Of the 25 countries that were members of the EU last year, only the Netherlands got a worse deal than Sweden in relation to the size of its economy, according to the European Commission’s accounts. Germany was the third biggest net contributor, with Denmark in fourth place.
Nine out of the 25 member states paid more into the EU than they got out of it in the form of agricultural subsidies, regional aid and other types of grant.
Sweden paid €2.7 billion into the EU, receiving €1.5 billion back. Sweden’s net contribution was 0.28 percent of its gross national income (GNI). By comparison, the Dutch contribution was 0.47 percent. Germany paid 0.27 percent of its GNI.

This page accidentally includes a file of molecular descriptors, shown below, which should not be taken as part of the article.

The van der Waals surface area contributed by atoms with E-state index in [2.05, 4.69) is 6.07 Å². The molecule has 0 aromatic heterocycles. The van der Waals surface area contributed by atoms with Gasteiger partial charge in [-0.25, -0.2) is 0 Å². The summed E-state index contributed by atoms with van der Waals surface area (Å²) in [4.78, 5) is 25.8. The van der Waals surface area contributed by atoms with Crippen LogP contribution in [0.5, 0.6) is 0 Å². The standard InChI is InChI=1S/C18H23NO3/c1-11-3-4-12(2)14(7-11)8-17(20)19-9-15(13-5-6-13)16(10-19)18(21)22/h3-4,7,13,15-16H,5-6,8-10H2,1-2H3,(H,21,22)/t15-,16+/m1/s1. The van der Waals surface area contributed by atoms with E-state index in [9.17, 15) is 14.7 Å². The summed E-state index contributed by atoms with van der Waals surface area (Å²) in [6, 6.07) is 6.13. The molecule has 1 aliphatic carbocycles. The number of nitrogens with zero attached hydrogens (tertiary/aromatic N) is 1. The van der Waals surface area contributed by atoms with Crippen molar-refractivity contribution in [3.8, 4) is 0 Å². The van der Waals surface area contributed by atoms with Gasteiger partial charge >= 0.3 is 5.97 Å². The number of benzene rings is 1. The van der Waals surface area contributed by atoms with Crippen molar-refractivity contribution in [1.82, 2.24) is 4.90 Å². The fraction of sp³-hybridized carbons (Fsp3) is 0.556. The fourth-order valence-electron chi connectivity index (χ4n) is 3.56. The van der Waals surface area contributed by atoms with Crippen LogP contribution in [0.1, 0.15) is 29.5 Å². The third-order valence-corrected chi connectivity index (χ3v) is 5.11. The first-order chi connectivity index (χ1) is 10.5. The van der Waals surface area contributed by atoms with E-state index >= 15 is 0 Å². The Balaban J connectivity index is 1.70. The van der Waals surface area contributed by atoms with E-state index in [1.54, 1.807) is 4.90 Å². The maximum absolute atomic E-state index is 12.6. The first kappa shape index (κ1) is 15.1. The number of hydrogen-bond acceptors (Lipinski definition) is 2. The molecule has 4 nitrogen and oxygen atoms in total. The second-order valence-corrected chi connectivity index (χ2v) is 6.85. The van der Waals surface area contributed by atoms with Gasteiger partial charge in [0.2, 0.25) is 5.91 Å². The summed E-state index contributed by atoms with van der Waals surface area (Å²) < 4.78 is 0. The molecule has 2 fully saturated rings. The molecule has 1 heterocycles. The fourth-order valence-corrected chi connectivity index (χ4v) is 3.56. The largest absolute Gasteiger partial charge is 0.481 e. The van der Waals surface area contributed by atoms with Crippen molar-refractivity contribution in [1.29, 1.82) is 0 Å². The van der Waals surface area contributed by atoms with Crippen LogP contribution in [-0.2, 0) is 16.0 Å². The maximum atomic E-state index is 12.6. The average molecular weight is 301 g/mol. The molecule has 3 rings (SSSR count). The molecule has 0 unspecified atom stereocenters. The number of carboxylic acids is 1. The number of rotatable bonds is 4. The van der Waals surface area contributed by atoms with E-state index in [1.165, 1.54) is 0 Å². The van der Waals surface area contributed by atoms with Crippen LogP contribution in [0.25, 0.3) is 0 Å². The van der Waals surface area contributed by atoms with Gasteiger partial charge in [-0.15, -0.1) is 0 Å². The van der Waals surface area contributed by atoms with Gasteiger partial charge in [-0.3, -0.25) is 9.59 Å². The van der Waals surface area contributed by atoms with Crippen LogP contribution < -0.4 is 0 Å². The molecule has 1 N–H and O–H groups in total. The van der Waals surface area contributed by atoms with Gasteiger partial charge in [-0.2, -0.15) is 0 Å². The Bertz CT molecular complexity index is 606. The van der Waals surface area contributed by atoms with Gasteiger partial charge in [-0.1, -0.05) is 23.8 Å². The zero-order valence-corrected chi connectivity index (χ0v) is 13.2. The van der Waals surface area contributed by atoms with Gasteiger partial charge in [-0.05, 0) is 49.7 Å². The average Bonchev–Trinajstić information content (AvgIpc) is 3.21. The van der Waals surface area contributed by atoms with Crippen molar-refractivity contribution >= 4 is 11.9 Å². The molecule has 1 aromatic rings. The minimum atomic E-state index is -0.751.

By September this year, Sweden will have spent 80 percent of the structural and regional development funds allocated to it for the period 2000-2006. The country can apply for remaining funds any time before December 2009, after which the money will go back into the general EU pot.
The EU budget was €106 billion in 2006, corresponding to less than one percent of EU member states’ combined GNI. Sweden’s former prime minister, Göran Persson, made himself unpopular with some other EU countries when along with a handful of others he objected to moves to allow the EU budget to exceed one percent of GNI.
The negotiations resulted in the budget being allowed to slightly exceed one percent, although the figures show that in 2006 the budget only actually reached 0.93 percent of GNI.